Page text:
Tuesday 27 June 2017

Paid professionals at Croke Park causing disquietamong grassroots volunteers

Cliona Foley

Cliona Foley

THE burgeoning number of paid professionals in the GAA's administration causes complaints and issues at local level, according to some county chairmen.

Several admitted, off the record, that the fact that the GAA now has so many paid adminstrators, especially in Croke Park, has raised questions about what they are asking of volunteers elsewhere in the organisation.

The sport may still be amateur but it has grown to such a level that it is professional in all but name in terms of administration, coaching development and its ability to stage prime-time TV entertainment that now matches most professional sports. The job of county secretary, which was traditionally a voluntary position, is now a paid one in most counties as the workload is deemed worthy of having a full-time administrator.

All four provinces have long had their own offices and full-time officials and, at central level, the GAA has a large staff in Croke Park.

But according to some, this has raised issues for ordinary GAA members, who believe a gap has developed between volunteers and the full-time administrators.

"Whether you're talking about payments to managers, or directives that are coming down from Croke Park on other issues, that is the elephant in the room," one chairman said.

"You'd often get it at local level, people querying why there's fellas in Croke Park getting paid €100,000-a-year.

"Whether it's true or not, that is the perception, that there's an awful lot of people within the GAA getting very well paid now, while others are still working away voluntarily, and that it's more than a bit hypocritical of them to be giving out about what counties or clubs are doing financially.

"There is clearly a lot of people in the GAA already getting very well paid, whether they are administrators or medical or back-up staff working with teams or full-time coaches working for clubs or counties."

THE PERCEPTIONS

Many chairmen responded to Question Three (Are other counties making 'illegal' payments?) with variations on "I really don't know but you hear stuff."

One chairman revealed he had "met officers (from other boards) over the years who had admitted paying managers cash, or of them being supplemented by business" but he did not wish to be identified or identify who they were.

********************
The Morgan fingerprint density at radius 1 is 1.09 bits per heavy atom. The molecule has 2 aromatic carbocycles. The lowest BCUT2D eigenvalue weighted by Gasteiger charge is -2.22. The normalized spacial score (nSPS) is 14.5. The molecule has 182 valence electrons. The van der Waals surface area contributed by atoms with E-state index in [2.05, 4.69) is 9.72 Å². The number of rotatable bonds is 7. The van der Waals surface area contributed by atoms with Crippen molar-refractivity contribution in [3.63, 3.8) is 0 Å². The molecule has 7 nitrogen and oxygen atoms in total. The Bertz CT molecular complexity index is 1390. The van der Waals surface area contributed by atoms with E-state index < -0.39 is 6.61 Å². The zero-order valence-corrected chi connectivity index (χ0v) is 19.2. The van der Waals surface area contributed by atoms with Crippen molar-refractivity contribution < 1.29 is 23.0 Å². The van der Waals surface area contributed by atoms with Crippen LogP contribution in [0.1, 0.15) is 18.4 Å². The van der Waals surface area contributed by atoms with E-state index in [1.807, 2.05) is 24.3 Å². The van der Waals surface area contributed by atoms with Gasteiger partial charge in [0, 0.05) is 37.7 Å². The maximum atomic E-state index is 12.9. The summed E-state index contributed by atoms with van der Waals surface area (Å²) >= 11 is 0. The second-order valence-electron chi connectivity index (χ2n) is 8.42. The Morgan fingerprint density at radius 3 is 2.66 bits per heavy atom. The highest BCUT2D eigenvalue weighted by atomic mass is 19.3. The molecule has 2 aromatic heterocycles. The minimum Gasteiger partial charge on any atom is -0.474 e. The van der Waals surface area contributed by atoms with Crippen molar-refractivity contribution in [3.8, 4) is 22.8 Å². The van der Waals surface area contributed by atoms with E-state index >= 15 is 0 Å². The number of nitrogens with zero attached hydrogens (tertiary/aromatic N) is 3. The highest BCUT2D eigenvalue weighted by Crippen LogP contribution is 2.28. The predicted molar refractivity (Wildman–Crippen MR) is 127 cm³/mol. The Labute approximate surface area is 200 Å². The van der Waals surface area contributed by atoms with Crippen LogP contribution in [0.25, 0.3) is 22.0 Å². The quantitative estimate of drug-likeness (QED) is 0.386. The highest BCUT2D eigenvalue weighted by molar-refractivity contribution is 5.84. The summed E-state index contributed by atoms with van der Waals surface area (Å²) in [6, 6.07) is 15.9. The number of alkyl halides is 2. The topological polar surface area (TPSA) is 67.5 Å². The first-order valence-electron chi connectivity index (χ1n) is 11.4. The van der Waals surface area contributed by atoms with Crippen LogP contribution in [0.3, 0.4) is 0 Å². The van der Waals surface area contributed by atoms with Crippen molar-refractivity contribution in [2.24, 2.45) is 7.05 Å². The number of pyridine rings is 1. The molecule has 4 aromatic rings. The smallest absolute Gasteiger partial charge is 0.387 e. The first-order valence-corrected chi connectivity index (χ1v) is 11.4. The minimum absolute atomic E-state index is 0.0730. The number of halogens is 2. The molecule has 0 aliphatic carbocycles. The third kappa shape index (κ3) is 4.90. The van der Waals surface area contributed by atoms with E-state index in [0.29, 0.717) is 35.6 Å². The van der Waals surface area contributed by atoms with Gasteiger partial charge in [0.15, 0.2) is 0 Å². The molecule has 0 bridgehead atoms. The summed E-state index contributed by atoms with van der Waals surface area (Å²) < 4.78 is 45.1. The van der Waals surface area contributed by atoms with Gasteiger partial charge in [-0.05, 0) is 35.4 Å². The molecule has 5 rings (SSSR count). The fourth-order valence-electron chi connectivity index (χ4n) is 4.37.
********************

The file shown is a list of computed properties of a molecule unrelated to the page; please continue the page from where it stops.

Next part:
Another said: "There's a lot of talk and it does seem often that there are people, whether at county or club level, who are on a sort of a circuit, and you would have suspicions about what they are getting."

Another said he believed "there is a much worse merry-go-round, that of all these physios and trainers and other people now working with teams. They're costing as much, or more, than any manager and a lot of the time teams can't afford them. You'd often wonder what their function is ... but absolutely no one is questioning them."

Several chairmen felt Croke Park needs to introduce a more formal template of managers' expenses, which every county should have to conform to and produce.

They admitted this would still not stop 'under the table' payments but felt it would make people adhere more strictly to what is allowed and remove any 'grey areas' that now exist.

THE MISCONCEPTIONS

While rumours abound about what inter-county managers are being paid, one chairman admitted to being highly sceptical about such speculation now, since he got it wrong in the past.

More than a decade ago he was convinced that the high-profile county senior manager his own county had brought in was being paid.

"I wasn't involved on the executive then but I asked a lot of questions because I was absolutely convinced this man was being 'paid'," he said.

But he said his mind was changed in the past year when he visited the former county treasurer and asked him about what had gone on. He said the ex-treasurer swore they did not pay the manager over the odds and produced the county board ledgers to prove it.

They showed that the man in question had been paid verified expenses of €10,000 one year and €8,000 another. "I was absolutely convinced that this man was getting a rake of money but I was wrong," he said. "So I wonder now how much of what we hear anecdotally is just speculation and gossip, considering I was so wrong about something happening within my own county."

This chairman also revealed that when his county were recruiting a manager a few years back they sent each of the candidates seven questions and the last one was: 'What do you expect to get for expenses?'

"All but one of them wrote 'nothing.' The only one who named a figure was a man from within our own county and he was never in the running," the chairman revealed. "We have a manager from outside the county now and I'd say people think we are 'paying' him but we are not. He has never looked for anything but expenses."

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